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Turn off smart multi-homed name resolution in Windows

Smart multi-homed name resolution is a DNS related feature that Microsoft introduced in Windows 8 and implemented in Windows 10 as well.

The feature is designed to speed up DNS resolution on a device running Windows 8 or newer by sending DNS requests across all available network adapters. Microsoft refined the feature in Windows 10 as it selects the information that is returned the fastest automatically.

While the feature makes sense from a performance point of view, it introduces an issue from a privacy one.

If you connect to a VPN network on a Windows machine for instance, smart multi-homed name resolution may lead to DNS leakage. Since requests are sent out to all network adapters at the same time, all configured DNS servers receive the requests and with them information on the sites that you visit.

Turn off smart multi-homed name resolution in Windows

Microsoft introduced a Registry key and policy to manage the feature in Windows 8.

Registry (Windows 8.x only)


Note: manipulating the Registry may lead to issues if done incorrectly. It is suggested that you create a backup of the Windows Registry before you continue. This can be done by selecting a Registry Hive in the Registry Editor, and then File > Export from the menu bar.

  1. Open the Windows Registry Editor. One easy option to do that is to tap on the Windows-key, type regedit.exe, and hit the Enter-key.  Windows throws an UAC prompt which you need to confirm.
  2. Go to HKEY_LOCAL_MACHINE\Software\Policies\Microsoft\Windows NT\DNSClient
  3. If the Dword value DisableSmartNameResolution exists already, make sure it is set to 1.
  4. If it does not exist, right-click on DNSClient, and select New > Dword (32-bit) Value from the menu.
  5. Name it DisableSmartNameResolution.
  6. Set its value to 1. You may turn the feature back on at any time by setting the value to 0, or by deleting the Dword value.
  7. Go to HKEY_LOCAL_MACHINE\SYSTEM\CurrentControlSet\Services\Dnscache\Parameters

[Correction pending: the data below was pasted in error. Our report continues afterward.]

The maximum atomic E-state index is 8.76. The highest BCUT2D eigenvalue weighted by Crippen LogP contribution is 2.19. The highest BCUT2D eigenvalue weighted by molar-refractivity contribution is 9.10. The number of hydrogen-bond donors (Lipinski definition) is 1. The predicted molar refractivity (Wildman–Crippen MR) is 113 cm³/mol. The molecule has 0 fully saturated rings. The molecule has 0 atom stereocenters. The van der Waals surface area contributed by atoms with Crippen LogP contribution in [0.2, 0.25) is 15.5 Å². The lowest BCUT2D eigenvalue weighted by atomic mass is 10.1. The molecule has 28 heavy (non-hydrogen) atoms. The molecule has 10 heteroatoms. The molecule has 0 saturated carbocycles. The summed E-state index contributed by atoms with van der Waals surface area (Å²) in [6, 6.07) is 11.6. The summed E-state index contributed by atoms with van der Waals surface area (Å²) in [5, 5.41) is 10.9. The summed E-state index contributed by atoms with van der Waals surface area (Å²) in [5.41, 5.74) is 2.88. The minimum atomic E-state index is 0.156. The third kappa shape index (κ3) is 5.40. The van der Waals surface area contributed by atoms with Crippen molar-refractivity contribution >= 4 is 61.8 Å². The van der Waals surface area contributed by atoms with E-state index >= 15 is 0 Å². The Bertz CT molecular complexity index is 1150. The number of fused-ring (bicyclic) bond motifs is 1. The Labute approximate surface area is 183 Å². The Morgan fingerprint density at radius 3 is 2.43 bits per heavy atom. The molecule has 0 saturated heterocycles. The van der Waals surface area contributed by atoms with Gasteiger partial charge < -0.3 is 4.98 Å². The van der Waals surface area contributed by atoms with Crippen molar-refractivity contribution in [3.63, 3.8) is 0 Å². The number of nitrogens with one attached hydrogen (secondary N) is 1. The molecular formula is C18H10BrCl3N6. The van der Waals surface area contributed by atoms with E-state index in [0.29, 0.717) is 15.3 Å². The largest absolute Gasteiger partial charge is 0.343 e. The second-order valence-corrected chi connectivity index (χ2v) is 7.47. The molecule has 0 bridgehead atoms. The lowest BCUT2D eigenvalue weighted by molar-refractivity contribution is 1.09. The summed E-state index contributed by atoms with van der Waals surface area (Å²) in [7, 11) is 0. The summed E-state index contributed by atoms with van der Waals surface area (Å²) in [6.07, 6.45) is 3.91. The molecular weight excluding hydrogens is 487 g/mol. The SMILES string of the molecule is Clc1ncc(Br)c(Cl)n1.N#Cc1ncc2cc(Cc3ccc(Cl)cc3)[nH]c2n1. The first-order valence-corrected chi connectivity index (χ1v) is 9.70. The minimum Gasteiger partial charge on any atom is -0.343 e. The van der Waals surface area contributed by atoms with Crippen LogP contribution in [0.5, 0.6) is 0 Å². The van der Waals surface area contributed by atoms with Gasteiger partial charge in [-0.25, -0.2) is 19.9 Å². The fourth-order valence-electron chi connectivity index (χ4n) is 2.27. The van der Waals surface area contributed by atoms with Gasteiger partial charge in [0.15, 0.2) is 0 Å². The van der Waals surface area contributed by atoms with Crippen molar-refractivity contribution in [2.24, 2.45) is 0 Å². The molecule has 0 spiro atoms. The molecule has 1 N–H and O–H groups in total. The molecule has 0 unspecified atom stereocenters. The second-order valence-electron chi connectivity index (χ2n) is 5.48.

8. If the Dword value DisableParallelAandAAAA  exists already, make sure its value is set to 1.
  9. If the value does not exist, right-click on Parameters, and select New > Dword (32-bit) Value.
  10. Name it DisableParallelAandAAAA.
  11. Set the value of the Dword to 1. You can turn the feature back on by setting the value to 0, or by deleting the value.


Group Policy (Windows 8 and Windows 10)

turn off smart-multi homed name resolution

The Registry key that worked under Windows 8 does not seem to work under Windows 10 anymore. Windows 10 users and admins may set a policy however to turn the feature off.

Specifies that a multi-homed DNS client should optimize name resolution across networks. The setting improves performance by issuing parallel DNS, link local multicast name resolution (LLMNR) and NetBIOS over TCP/IP (NetBT) queries across all networks. In the event that multiple positive responses are received, the network binding order is used to determine which response to accept.

Note that the Group Policy Editor is only available in professional editions of Windows 10. Windows 10 Home users may want to check out Policy Plus that introduces policy editing to Home editions of Windows 10.

  1. Do the following to open the Group Policy Editor in Windows: Tap on the Windows-key on the keyboard, type gpedit.msc, and hit the Enter-key on the keyboard.
  2. Go to Computer Configuration > Administrative Templates > Network > DNS Client > Turn off smart multi-homed name resolution.
  3. Set the policy to enabled, to disable the smart multi-homed name resolution feature of the system.

If you enable this policy setting, the DNS client will not perform any optimizations. DNS queries will be issued across all networks first. LLMNR queries will be issued if the DNS queries fail, followed by NetBT queries if LLMNR queries fail.

Closing Words

Some DNS clients that you may run on Windows machines come with DNS leak protection to prevent these leaks. OpenDNS users may enable the block-outside-dns option for instance in the client to do so.


This article was first seen on ComTek's "TekBits" Technology News


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